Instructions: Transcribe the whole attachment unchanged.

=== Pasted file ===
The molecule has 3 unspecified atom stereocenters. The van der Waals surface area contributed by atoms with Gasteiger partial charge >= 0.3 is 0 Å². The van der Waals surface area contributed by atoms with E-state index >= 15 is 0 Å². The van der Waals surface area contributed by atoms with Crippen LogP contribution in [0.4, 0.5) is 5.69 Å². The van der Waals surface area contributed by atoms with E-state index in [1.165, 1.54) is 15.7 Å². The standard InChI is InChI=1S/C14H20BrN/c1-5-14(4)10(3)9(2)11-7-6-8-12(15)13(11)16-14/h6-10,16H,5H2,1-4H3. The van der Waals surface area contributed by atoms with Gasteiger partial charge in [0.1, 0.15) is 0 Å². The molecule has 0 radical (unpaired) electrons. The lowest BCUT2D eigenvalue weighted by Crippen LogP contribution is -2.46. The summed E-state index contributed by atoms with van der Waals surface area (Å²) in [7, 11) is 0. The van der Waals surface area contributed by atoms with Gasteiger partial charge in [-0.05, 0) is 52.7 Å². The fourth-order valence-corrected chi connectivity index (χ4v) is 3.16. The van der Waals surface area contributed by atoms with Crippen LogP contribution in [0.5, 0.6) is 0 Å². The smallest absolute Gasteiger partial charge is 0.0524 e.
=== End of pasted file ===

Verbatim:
The molecule has 3 unspecified atom stereocenters. The van der Waals surface area contributed by atoms with Gasteiger partial charge >= 0.3 is 0 Å². The van der Waals surface area contributed by atoms with E-state index >= 15 is 0 Å². The van der Waals surface area contributed by atoms with Crippen LogP contribution in [0.4, 0.5) is 5.69 Å². The van der Waals surface area contributed by atoms with E-state index in [1.165, 1.54) is 15.7 Å². The standard InChI is InChI=1S/C14H20BrN/c1-5-14(4)10(3)9(2)11-7-6-8-12(15)13(11)16-14/h6-10,16H,5H2,1-4H3. The van der Waals surface area contributed by atoms with Gasteiger partial charge in [0.1, 0.15) is 0 Å². The molecule has 0 radical (unpaired) electrons. The lowest BCUT2D eigenvalue weighted by Crippen LogP contribution is -2.46. The summed E-state index contributed by atoms with van der Waals surface area (Å²) in [7, 11) is 0. The van der Waals surface area contributed by atoms with Gasteiger partial charge in [-0.05, 0) is 52.7 Å². The fourth-order valence-corrected chi connectivity index (χ4v) is 3.16. The van der Waals surface area contributed by atoms with Crippen LogP contribution in [0.5, 0.6) is 0 Å². The smallest absolute Gasteiger partial charge is 0.0524 e.